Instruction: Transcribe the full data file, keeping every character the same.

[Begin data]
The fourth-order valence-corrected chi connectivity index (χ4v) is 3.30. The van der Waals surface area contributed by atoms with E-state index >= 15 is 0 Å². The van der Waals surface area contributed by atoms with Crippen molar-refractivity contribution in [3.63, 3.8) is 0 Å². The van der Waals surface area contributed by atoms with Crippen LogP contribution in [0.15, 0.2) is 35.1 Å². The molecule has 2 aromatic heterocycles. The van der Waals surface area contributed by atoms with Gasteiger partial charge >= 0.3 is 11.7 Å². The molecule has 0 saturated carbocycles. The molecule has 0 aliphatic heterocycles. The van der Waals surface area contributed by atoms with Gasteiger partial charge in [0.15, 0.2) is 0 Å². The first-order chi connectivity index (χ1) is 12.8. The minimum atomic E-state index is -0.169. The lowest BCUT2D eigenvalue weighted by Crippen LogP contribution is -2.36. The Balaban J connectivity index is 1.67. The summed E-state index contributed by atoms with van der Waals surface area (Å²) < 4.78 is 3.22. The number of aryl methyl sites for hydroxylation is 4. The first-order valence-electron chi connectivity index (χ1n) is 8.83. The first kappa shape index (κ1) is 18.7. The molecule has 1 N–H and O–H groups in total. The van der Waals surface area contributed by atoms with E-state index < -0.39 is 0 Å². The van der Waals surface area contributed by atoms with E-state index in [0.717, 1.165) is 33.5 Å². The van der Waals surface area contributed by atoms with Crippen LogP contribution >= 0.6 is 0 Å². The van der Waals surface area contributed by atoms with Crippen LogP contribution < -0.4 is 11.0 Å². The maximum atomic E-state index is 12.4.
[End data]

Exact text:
The fourth-order valence-corrected chi connectivity index (χ4v) is 3.30. The van der Waals surface area contributed by atoms with E-state index >= 15 is 0 Å². The van der Waals surface area contributed by atoms with Crippen molar-refractivity contribution in [3.63, 3.8) is 0 Å². The van der Waals surface area contributed by atoms with Crippen LogP contribution in [0.15, 0.2) is 35.1 Å². The molecule has 2 aromatic heterocycles. The van der Waals surface area contributed by atoms with Gasteiger partial charge >= 0.3 is 11.7 Å². The molecule has 0 saturated carbocycles. The molecule has 0 aliphatic heterocycles. The van der Waals surface area contributed by atoms with Gasteiger partial charge in [0.15, 0.2) is 0 Å². The first-order chi connectivity index (χ1) is 12.8. The minimum atomic E-state index is -0.169. The lowest BCUT2D eigenvalue weighted by Crippen LogP contribution is -2.36. The Balaban J connectivity index is 1.67. The summed E-state index contributed by atoms with van der Waals surface area (Å²) < 4.78 is 3.22. The number of aryl methyl sites for hydroxylation is 4. The first-order valence-electron chi connectivity index (χ1n) is 8.83. The first kappa shape index (κ1) is 18.7. The molecule has 1 N–H and O–H groups in total. The van der Waals surface area contributed by atoms with E-state index < -0.39 is 0 Å². The van der Waals surface area contributed by atoms with E-state index in [0.717, 1.165) is 33.5 Å². The van der Waals surface area contributed by atoms with Crippen LogP contribution >= 0.6 is 0 Å². The van der Waals surface area contributed by atoms with Crippen LogP contribution < -0.4 is 11.0 Å². The maximum atomic E-state index is 12.4.